MCA extends Annual Return due date upto 31 Dec. 2018

MCA extends due date for Filings of Financial Statements & Annual Return up to 31.12.2018

Keeping in view the requests received from various stakeholders seeking extension of time for filing of financial statements for the financial year ended 31.03.2018 on account of various factors, it has been decided to relax the additional fees payable by companies on e-forms AOC-4, AOC (CFS) AOC-4 XBRL and e- Form MGT-7 upto 31.12.2018 wherever additional fee is applicable.

 

General Circular No. 10/2018

F.No. 01/34/2013 CL-V
Government of India
Ministry of Corporate Affairs

5th Floor, ‘A’ Wing, Shastri Bhawan,
Dr. Rajendra Prasad Road, New Delhi-1

Dated: 29.10.2018

To
 All Regional Directors,
 All Registrar of Companies, All Stakeholders.

Subject: Relaxation of additional fees and extension of last date of in filing of forms MGT-7 (Annual Return) and AOC-4 (Financial Statements) under the Companies Act, 2013– – reg.

Keeping in view the requests received from various stakeholders seeking extension of time for filing of financial statements for the financial year ended 31.03.2018 on account of various factors , it has been decided to relax the additional fees payable by companies on e-forms AOC-4, AOC (CFS) A0C-4 XBRL and e- Form MGT-7 upto 31.12.2018, wherever additional fee is applicable.

2. This issues with the approval of the competent authority.

Yours faithfully,

(KMS Narayanan)

Assistant Director (policy)

011-23387263

For the original circular, please read:  MCA General Circular No. 10/2018 dt. 29 Oct. 2018

MCA extends due date of DIR-3KYC / E-KYC of Directors

MCA extends due date of DIR -3KYC / E-KYC of Directors

In order to update the Directors database of The Ministry of Corporate Affairs(MCA), MCA has requested all Directors holding a DIN to complete DIN KYC before 15th September 2018.

To complete DIN KYC, the Director would be required to file a form known as DIR-3 KYC or DIN e-KYC.

The notification issued by Ministry of Corporate Affairs has been reproduced below:

 

 

Government of India 
MINISTRY OF CORPORATE AFFAIRS

Notification

New Delhi, dated 21st August 2018

G.S.R. …… (E).-In exercise of the powers conferred by sections 396,398,399, 403 and 404 read with sub-sections (1) and (2) of section ‘1-69 of the Companies Act, 2013 (18 of 2013), the Central Government hereby makes the following rules further to amend the Companies (Registration Offices and Fees) Rules, 2014, namely:-

  1. (1) These rules may be called the Companies (Registration Offices and Fees) Fourth Amendment Rules, 2018.
    (2) They shall come into force from the date of their publication in the Official Gazette.
  2. In the Companies (Registration Offices and Fees) Rules, 2014, in the Annexure, under the head VII, for note below Fee for filing e-form DIR-3 KYC, the following note shall be substituted, namely:-

“for the current financial (2018-2019), no fee shall be chargeable till
the 15th September 2018 and fee of Rs.5000 shall be payable on or after the 16th September 2018”.

[F. No. 01/16/2013 CL-V (Pt-I)]

 

Sd/-

K.V.R MURTY, JOINT SECRETARY

Purpose of E-form DIR-3 KYC

The main purpose of e-form DIR-3 KYC is to collect the latest information about the directors of all companies. The information to be provided while completing eKYC procedures include Aadhar, PAN, Passport number, address, phone and email. The information submitted must be authenticated by completing one-time-password (OTP) verification and by signing with Digital Signature of Director and a practising Chartered Accountant.

Applicability

All directors having a DIN as on 31st March of 2018 must file e-form DIR-3 KYC on or before 15th September of 2018. For all Directors who obtained DIN after 31st March, 2018, DIR e-KYC must be filed next year.

Documents Required

The following are the documents required to file E-form DIR-3 KYC:

  • PAN Card for identity proof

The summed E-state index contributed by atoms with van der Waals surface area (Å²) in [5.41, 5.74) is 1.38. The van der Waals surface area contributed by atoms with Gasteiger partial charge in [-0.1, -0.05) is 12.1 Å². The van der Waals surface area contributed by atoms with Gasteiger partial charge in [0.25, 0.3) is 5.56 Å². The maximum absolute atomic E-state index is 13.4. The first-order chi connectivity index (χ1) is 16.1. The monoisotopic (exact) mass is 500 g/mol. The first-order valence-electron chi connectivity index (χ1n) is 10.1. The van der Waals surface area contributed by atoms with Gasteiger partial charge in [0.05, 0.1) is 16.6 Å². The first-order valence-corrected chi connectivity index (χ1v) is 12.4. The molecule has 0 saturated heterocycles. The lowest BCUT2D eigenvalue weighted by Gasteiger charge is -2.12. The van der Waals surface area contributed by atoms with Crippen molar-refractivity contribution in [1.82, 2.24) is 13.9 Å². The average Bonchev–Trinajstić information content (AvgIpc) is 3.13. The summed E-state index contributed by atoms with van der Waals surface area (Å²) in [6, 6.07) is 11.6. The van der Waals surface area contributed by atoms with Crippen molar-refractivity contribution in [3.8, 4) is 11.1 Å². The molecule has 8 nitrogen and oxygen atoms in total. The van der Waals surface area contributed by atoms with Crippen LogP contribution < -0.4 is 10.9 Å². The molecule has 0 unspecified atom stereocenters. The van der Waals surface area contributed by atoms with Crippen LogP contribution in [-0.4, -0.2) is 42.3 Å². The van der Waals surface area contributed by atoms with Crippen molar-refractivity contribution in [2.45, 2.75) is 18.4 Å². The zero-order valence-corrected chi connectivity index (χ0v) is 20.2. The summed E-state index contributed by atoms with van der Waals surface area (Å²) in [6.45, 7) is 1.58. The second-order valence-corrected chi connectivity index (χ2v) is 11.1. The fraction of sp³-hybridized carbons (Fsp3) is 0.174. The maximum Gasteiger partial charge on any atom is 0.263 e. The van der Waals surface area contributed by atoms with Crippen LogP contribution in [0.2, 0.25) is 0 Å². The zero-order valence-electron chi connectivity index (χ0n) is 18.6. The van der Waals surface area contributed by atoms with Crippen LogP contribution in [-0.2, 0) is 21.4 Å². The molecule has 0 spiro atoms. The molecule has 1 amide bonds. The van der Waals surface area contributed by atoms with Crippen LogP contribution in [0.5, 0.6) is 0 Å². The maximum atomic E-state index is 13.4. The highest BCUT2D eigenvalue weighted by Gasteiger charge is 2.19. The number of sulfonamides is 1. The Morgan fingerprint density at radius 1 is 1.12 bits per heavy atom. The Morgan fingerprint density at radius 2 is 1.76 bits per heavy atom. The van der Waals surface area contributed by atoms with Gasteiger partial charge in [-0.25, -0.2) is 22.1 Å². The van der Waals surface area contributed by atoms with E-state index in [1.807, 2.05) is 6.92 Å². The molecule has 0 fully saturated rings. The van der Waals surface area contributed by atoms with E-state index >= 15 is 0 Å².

• Aadhar Card for address proof
  • Recent passport size photographs
  • Personal Mobile Number and E-mail ID of director for OTP Verification
  • Digital Signature Certificate of the director (DSC) that must be registered on MCA Portal
  • Passport (if the person holds a foreign citizenship)

Certifying Authority

The E-form DIR-3 KYC has to be duly certified by the Practicing Chartered Accountant (PCA), Practicing Company Secretary (PCS) or Practicing Cost Accountant.

Penalties

If the DIN holders do not file DIR-3, the MCA will mark them as deactivated. If the DIN holder files e-form DIR-3 KYC after 31st August 2018, a fee of Rs. 5,000 will be charged.

Time Limit

All directors to whom DIN has been allocated as of March 2018, the e-form DIR-3 KYC has to be filed by September 15, 2018. Originally, the MCA had provided a due date of 31st August which was subsequently changed to 15th September.

 

Updating the KYC of all directors by MCA

As part of updating its registry, MCA would be conducting KYC of all Directors of all companies annually through a new eform viz. DIR-3 KYC to be notified and deployed shortly.

Accordingly, every Director who has been allotted DIN on or before 31st March, 2018 and whose DIN is in ‘Approved’ status, would be mandatorily required to file form DIR-3 KYC on or before 31st August,2018.

While filing the form,the Unique Personal Mobile Number and Personal Email ID would have to be mandatorily indicated and would be duly verified by One Time Password(OTP).

The form should be filed by every Director using his own DSC and should be duly certified by a practicing professional (CA/CS/CMA).

Filing of DIR-3 KYC would be mandatory for Disqualified Directors also.

After expiry of the due date by which the KYC form is to be filed,the MCA21 system will mark all approved DINs (allotted on or before 31st March 2018) against which DIR-3 KYC form has not been filed as ‘Deactivated’ with reason as ‘Non-filing of DIR-3 KYC’.

After the due date filing of DIR-3 KYC in respect of such deactivated DINs shall be allowed upon payment of a specified fee only, without prejudice to any other action that may be taken.

Companies Act Compliance: Consequences of not filing Annual Return

Last week, the Parliament cleared a bill to further amend the Companies Act.

The financial statements and annual returns of all company must be filed on time with the ROC / MCA each year. As per Companies Act, 2013, non-filing of annual return is an offence, consequences of which affect the directors, as well as the company.

Hence, it is a must for every company to file with the MCA:

1. The annual return within 60 days of the Annual General Meeting and

2. The Financial Statement, within 30 days of the Annual General Meeting.

The various consequences and the penalties for not filing annual return of a company (Forms MGT-7 & AOC-4) are highlighted here.

A. Consequences – for Directors